Thursday, April 17, 2014

March Battles into April

You may have wondered what happened to my monthly blog post?
Or maybe you didn't.
But where did March go?
Well, we can blame it partly on this character... boyfriend a few years back. I'm writing a memoir about
my time with him tentatively entitled "Sex, Drugs and Rock and Roll."
It's in its second revision right now, nearly done, ready to rock and roll
as it were. All I have to do now is find an agent and publisher.
The first chapters are about the ill-fated Altamont concert and time spent
in a Minneapolis jail. But it gets better after that.

(internet photo)
Above, Mick, successfully conjuring up the forces of evil at Altamont.
Below, back to the garden.

(internet photo)
(internet photo)
Above, the Minneapolis Courthouse and Jail.

When the recent Pratt Administration, in its wisdom, ended
my Pratt seminar classes, I told myself I would put my empty Thursdays to good use
and write this book. I've written another book, a novel, 
but have set that one aside for the moment. Or maybe for a lot of moments. Who can say?

While I was writing, and doing a bunch of other stuff,
the world went from this: this... this.

March showers have brought us April flowers in Prospect Park. 
Note the little lens rainbow over the daffodils. Laaaaaaa!

Speaking of writing, a group of art writers got together recently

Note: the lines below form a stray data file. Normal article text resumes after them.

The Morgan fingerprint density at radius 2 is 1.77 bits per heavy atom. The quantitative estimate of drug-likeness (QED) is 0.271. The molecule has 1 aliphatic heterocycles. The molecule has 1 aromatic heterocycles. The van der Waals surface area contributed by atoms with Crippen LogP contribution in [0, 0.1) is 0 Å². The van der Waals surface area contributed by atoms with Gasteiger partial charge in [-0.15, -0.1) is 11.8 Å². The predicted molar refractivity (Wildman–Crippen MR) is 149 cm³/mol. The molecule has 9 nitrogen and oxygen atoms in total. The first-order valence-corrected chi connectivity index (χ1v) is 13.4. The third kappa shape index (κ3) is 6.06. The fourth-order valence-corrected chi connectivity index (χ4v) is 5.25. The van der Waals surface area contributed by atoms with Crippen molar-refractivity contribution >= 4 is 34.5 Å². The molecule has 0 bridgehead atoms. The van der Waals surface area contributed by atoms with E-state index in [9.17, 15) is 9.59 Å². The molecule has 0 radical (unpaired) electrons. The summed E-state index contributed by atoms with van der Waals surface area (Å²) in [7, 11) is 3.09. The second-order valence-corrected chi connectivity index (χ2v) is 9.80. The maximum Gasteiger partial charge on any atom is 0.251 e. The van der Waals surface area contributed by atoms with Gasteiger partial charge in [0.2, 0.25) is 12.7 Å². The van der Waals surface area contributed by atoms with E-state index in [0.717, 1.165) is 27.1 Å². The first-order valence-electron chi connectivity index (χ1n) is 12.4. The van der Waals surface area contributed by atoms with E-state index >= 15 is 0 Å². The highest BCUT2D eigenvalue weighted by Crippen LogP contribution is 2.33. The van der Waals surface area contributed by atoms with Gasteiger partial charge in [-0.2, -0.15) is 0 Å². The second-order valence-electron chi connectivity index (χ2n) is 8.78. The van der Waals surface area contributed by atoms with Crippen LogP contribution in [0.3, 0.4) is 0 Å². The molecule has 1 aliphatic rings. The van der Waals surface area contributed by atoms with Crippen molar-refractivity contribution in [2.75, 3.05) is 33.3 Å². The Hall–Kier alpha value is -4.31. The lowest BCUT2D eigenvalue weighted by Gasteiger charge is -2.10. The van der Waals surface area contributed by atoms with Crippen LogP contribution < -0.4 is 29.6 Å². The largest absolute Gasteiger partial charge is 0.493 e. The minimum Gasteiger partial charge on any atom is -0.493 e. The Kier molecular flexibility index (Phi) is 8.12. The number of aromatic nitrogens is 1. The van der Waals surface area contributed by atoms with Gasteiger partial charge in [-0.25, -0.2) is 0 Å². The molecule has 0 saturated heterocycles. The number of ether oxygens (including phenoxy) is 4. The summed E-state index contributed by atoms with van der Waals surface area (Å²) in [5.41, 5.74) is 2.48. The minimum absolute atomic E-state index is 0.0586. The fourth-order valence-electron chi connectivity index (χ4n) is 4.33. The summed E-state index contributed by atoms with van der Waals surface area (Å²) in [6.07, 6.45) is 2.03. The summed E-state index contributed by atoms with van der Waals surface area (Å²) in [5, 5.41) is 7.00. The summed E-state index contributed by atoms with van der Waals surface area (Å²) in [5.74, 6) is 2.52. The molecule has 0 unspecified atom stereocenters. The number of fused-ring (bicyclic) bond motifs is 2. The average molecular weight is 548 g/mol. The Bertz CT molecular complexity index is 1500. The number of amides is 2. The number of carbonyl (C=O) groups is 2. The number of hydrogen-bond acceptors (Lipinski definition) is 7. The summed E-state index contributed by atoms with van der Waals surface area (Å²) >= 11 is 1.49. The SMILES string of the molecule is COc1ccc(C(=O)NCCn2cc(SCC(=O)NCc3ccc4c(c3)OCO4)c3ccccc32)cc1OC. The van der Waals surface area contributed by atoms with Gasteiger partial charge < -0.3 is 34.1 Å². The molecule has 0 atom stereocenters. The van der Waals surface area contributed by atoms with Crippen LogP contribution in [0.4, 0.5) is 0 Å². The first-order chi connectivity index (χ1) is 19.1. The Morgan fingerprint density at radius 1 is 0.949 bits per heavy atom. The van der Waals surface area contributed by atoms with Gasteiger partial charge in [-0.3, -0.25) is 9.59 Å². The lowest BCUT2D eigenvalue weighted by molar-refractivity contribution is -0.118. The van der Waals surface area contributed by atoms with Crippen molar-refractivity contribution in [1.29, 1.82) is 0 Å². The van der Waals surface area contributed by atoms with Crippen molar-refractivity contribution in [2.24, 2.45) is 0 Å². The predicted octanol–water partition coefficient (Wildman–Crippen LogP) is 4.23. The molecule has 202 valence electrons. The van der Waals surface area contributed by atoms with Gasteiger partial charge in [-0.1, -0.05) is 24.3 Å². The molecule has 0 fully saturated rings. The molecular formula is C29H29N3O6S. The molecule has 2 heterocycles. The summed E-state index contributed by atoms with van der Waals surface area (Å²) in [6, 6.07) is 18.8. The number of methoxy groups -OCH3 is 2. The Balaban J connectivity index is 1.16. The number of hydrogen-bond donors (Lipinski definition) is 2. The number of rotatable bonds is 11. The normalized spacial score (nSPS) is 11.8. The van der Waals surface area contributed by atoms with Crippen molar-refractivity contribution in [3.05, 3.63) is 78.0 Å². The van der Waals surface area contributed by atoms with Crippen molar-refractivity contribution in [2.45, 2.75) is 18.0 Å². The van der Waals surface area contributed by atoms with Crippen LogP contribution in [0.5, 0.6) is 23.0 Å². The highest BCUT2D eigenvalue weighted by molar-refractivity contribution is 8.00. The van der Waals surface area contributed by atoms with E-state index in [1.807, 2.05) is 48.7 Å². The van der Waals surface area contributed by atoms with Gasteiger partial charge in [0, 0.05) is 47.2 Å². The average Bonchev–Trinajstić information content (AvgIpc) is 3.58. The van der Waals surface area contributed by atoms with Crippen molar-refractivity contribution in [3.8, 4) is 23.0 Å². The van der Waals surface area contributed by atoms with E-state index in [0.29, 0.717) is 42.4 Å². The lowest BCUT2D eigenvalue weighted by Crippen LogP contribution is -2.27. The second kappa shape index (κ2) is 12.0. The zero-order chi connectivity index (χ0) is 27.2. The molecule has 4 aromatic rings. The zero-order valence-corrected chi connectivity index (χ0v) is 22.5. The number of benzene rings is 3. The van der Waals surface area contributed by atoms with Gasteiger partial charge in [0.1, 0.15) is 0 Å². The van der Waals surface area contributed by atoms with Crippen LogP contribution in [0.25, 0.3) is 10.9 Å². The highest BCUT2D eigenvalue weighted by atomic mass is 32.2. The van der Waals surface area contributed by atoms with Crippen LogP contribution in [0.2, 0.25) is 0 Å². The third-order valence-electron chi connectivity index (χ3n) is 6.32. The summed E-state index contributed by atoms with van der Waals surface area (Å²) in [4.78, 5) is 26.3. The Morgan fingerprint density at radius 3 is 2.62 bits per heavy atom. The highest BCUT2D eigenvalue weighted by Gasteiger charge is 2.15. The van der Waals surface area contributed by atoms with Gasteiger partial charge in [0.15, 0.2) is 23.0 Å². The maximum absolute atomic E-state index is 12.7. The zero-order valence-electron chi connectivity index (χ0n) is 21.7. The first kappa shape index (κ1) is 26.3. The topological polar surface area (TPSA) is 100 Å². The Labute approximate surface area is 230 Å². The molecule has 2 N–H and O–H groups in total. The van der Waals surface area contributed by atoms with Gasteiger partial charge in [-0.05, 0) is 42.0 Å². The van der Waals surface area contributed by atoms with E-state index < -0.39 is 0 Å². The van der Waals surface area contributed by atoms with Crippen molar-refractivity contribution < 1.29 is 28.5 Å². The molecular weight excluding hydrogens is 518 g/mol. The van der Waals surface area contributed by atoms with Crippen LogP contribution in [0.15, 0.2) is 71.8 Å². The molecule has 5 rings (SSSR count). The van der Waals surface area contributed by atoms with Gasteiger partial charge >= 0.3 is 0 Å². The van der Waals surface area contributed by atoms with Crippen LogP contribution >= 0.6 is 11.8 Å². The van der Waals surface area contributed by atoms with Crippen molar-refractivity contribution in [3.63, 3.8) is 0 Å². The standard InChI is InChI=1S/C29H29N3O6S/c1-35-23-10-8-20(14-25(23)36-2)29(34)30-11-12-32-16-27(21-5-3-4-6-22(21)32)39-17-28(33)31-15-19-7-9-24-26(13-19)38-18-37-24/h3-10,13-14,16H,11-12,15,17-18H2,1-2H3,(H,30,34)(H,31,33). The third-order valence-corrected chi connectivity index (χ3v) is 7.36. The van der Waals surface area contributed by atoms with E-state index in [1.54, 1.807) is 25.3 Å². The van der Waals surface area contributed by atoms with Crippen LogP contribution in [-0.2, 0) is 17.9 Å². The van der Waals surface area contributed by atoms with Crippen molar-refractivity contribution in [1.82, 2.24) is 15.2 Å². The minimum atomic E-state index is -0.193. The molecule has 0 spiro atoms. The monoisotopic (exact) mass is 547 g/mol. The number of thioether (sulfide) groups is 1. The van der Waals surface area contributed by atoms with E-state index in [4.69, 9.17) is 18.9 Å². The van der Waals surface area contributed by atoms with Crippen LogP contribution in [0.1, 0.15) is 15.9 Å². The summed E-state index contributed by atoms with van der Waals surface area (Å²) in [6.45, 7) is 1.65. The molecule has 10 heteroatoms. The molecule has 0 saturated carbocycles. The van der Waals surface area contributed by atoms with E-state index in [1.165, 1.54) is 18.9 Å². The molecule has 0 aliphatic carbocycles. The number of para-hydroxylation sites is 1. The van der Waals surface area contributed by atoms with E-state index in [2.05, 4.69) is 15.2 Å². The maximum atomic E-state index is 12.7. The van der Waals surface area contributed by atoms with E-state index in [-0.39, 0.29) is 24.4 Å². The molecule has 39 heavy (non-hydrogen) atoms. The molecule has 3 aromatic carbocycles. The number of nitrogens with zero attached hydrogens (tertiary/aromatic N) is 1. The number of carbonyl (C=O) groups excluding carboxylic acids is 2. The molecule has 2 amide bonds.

to discuss the latest issue of d'ART Magazine  in the Chelsea studio of
Margaret Evangeline.

Left to right (with a backdrop of Margaret's paintings): Edward Rubin, Mary Hrbacek, 
Steve Rockwell (publisher & editor), 
Christopher Hart Chambers, John Mendelsohn, Dominique Nahas, Robert Curcio and myself.

Mr. Rockwell takes some time to explain complex things to us.

Below is one of Margaret Evangeline's signature gunshot and polished stainless steel works 
where she shoots into metal, and you can also see a detail of one in the above pic.
I love the sentence on her website that says 
"she depends upon 'the little thing that ruins it' to keep an artwork alive."
This is what I try to explain to my Kingsborough painting students, to no avail.
They think that what ruins a painting ruins it, instead of taking it to another level altogether.
They don't expect art to be a battle, which is what Margaret Evangeline knows well.
What artist hasn't wanted to shoot the damn thing at some point?